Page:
A message from the Mayor about our first Dawn Reflection

31 January 2023

On behalf of Waverley Council and my fellow Waverley Councilors, I would like to thank the community for attending our first Dawn Reflection on Thursday 26 January at Bondi Beach.

Around 1000 people from across Sydney and beyond joined us for this milestone gathering to acknowledge the resilience and survival of Aboriginal and Torres Strait Islander peoples and their continuous connection to Country and culture.

The event brought together people young and old to reflect, acknowledge and learn from the Traditional Custodians of our land.

The mood was serene, respectful and peaceful and seeing the sun rise over a very calm ocean was the perfect backdrop, making it a very special event.

I would like to thank Uncle Dean Kelly for his heartfelt words and leading our smoking ceremony with the Yuin Gurandgi dancers (Kevin, Tyden, Matt and Richie); Walangari Karntawarra for performing the didgeridoo, and the Gamay Dancers (Leon, David, Yarraan, Qaidon, Sean, Robert, Allan, Jonas, Baya and William) from La Perouse. A special acknowledgement too to Elder and knowledge keeper, Aunty Barb Simms who stood with Uncle Dean during his welcome to country.

I would also like to thank the Council’s Community Programs and Outdoor Events team for their planning and coordination.

The Dawn Reflection was an action of Council’s Reconciliation Action Plan Advisory (RAP) Committee, established in 2021 to provide cultural advice, guidance, feedback and support around the implementation and monitoring of actions, projects and commitments identified in Council’s Innovate Reconciliation Action Plan.

Council understands that 26 January has multiple meanings and it can be a difficult day for many Aboriginal and Torres Strait Islander people.

It can be considered a day of mourning, but also a day to acknowledge the ongoing resilience and survival of Aboriginal and Torres Strait Islander traditions and cultures. It is not only a time to reflect, but also an opportunity to learn from our First Nations people which will help Council mark 26 January in a more complete way in future years. I also hope that other councils will follow our example and organise similar events.

In 2000, Waverley Council was one of the first Councils in NSW to adopt a Statement of Commitment to Reconciliation as follows:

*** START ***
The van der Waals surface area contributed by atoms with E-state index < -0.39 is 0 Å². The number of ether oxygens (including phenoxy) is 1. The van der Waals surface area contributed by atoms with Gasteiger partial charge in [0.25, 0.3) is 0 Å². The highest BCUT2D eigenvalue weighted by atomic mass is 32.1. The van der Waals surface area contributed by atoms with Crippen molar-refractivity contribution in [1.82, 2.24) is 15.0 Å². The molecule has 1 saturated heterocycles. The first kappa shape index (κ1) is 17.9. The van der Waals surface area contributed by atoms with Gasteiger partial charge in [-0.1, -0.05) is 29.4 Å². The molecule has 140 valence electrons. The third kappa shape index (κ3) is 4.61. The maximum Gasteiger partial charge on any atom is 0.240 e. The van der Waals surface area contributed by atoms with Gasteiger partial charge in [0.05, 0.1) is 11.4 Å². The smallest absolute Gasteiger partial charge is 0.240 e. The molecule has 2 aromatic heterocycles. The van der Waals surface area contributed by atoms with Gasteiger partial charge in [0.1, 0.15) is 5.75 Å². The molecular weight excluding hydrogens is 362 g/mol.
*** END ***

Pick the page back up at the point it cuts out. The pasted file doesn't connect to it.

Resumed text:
• Waverley Council acknowledges that Aboriginal and Torres Strait Islander Peoples are the first people of this land and were dispossessed by the European occupation more than two centuries ago. The arrival of Europeans brought massive change to the land and to First Australians
  • Waverley Council acknowledges and grieves for the loss by Aboriginal and Torres Strait Islander Peoples of their lands, their children, their health and their lives. However, we also celebrate their survival and the survival of their cultures
  • We support the right of Aboriginal and Torres Strait Islander Peoples to determine their own future and recognise their right to live according to their own values and customs
  • We commit ourselves to respecting Aboriginal and Torres Strait Islander People’s sacred sites and special places
  • Council recognises the valuable contribution of Aboriginal and Torres Strait Islander Peoples and looks forward to a future of mutual respect and harmony
  • Council supports the entire community in working together for Reconciliation.

In October last year, Council also resolved to support the Uluru Statement from the Heart, the Voice to Parliament, and the Makarrata.

Would you like to learn more about the Uluru Statement From the Heart? Visit the new webpage on Council's website where you can read the statement and access some helpful educational resources. You can also fill in a short survey on our Have Your Say page expressing your interest in any upcoming community events relating to the Uluru Statement from the Heart and a Voice to Parliament.

Paula Masselos

Mayor of Waverley